At a Glance
Home renovations and additions and custom-home building
Projected 2011 Sales
You specialize in remodeling and additions rather than new homes. Why is that?
Hardin Sigmon: Renovations and additions are what we’ve cut our teeth on, and we have an excellent reputation for that. It’s very different from new-home building. The relationship with the client is crucial because you’re actually living and working in their home for several months.
How does that process begin?
HS: It begins with either myself or Steve Peed, my vice president of operations, walking through the house with the client to understand their goals, desires, and concerns. We take that information back to the office and, with Bjarne Lunde, our talented CAD operator, we create a design. Then we create a budget to go with that, which we review with the client to ensure we know their budget expectations.
Escalating budgets are the curse of remodeling projects for both contractor and client. How do you avoid them?
HS: Most contractors have trouble identifying the costs. We have mastered that and, in fact, have developed our own software program. We ascertain the client’s budget as soon as we can so that we design to that budget. We always give the client a fixed price, and we have a simple contract that leaves no question about what they’re getting.
How do you help the client visualize the expected results?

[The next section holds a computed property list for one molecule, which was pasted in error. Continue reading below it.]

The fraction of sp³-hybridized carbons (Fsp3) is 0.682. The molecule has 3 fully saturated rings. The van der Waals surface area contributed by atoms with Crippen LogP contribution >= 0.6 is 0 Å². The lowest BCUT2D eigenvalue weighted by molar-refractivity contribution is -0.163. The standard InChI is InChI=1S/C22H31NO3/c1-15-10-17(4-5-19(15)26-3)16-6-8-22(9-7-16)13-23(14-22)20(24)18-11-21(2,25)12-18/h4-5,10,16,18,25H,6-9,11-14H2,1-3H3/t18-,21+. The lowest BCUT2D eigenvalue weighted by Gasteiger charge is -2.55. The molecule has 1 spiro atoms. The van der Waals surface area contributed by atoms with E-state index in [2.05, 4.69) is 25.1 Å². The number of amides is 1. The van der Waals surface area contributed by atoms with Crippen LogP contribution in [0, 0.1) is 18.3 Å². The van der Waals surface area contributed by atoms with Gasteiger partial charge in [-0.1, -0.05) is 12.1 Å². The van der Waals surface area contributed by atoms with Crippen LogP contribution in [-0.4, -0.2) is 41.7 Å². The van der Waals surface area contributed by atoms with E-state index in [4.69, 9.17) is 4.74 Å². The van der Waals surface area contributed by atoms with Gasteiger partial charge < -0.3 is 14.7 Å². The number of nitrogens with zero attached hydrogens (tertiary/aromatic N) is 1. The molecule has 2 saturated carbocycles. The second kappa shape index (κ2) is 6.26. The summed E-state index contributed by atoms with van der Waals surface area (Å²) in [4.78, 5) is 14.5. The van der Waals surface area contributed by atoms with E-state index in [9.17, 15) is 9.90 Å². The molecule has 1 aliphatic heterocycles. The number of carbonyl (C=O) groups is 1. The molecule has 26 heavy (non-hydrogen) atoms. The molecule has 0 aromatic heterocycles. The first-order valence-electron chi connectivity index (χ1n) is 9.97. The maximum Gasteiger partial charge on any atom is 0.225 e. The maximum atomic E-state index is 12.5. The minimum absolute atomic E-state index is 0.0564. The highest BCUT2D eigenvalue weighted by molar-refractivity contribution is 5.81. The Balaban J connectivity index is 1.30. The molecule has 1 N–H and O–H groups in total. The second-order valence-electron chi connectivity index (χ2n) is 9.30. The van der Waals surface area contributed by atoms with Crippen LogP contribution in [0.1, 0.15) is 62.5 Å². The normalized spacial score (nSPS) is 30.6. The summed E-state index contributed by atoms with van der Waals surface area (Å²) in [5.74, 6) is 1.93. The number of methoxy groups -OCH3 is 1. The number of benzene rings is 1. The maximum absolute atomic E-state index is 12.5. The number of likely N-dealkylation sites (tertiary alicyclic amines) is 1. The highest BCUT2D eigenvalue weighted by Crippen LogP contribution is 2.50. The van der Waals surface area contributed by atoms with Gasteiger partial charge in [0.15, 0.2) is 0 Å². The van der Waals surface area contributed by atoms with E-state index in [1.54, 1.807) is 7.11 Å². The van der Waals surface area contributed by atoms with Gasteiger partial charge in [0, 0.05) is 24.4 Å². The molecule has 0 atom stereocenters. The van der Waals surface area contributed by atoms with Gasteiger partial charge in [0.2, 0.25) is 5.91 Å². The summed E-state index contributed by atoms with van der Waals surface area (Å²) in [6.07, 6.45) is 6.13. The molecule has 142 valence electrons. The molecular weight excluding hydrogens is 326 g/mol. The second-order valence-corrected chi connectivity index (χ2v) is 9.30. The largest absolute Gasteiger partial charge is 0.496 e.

HS: During the programming phase, we show the client 3-D images that illustrate exactly what they will get for the money they’re spending. We also provide “selection assistants” that help the client make decisions about items such as fixtures, flooring, and appliances.
What’s the secret to maintaining strong customer relations throughout a project?
HS: Our project manager runs the job from start to finish, but the subcontractors also represent us when they’re at the site. We’re pretty strict about the way we want them to dress, look, and present themselves. The project manager is not there all the time, so the subs take over the protection and security of the home.
How do you choose your subs?
HS: We don’t have them bid on a project. Instead, we get the best subcontractors for the project’s budget. We’ve been able to establish good relationships with subs because our budget system provides cost estimates they know they can trust. We set the price, and they accept that price.
What do you do to ensure long-term customer satisfaction?
HS: My biggest goal is that we make you so happy with us that you become a referral. If we can’t do that, then we don’t want the job. The reality is that sometimes construction goes south, but we don’t finish the job until everything is right.
You recently won awards for the Haglund Pool and Weddington Kitchen remodeling projects. What stands out on those projects?
HS: The highlight of the Haglund Pool is the integration of the retaining wall and pool wall with the sheer-water features. The focal point of the Weddington Kitchen is the island, with its elegant details—almost Art Deco—and softening and curving features.
What advice do you have for homeowners considering a remodeling project?
HS: You have to decide, “Who can I work with?” Bidding a project out is not the best way to do that. Instead, do your homework and research the reputations and references of contractors. Find the one you believe you can trust and partner with for three to six months. Work closely with them to develop your project, negotiate the price, and understand the budget before you start. ABQ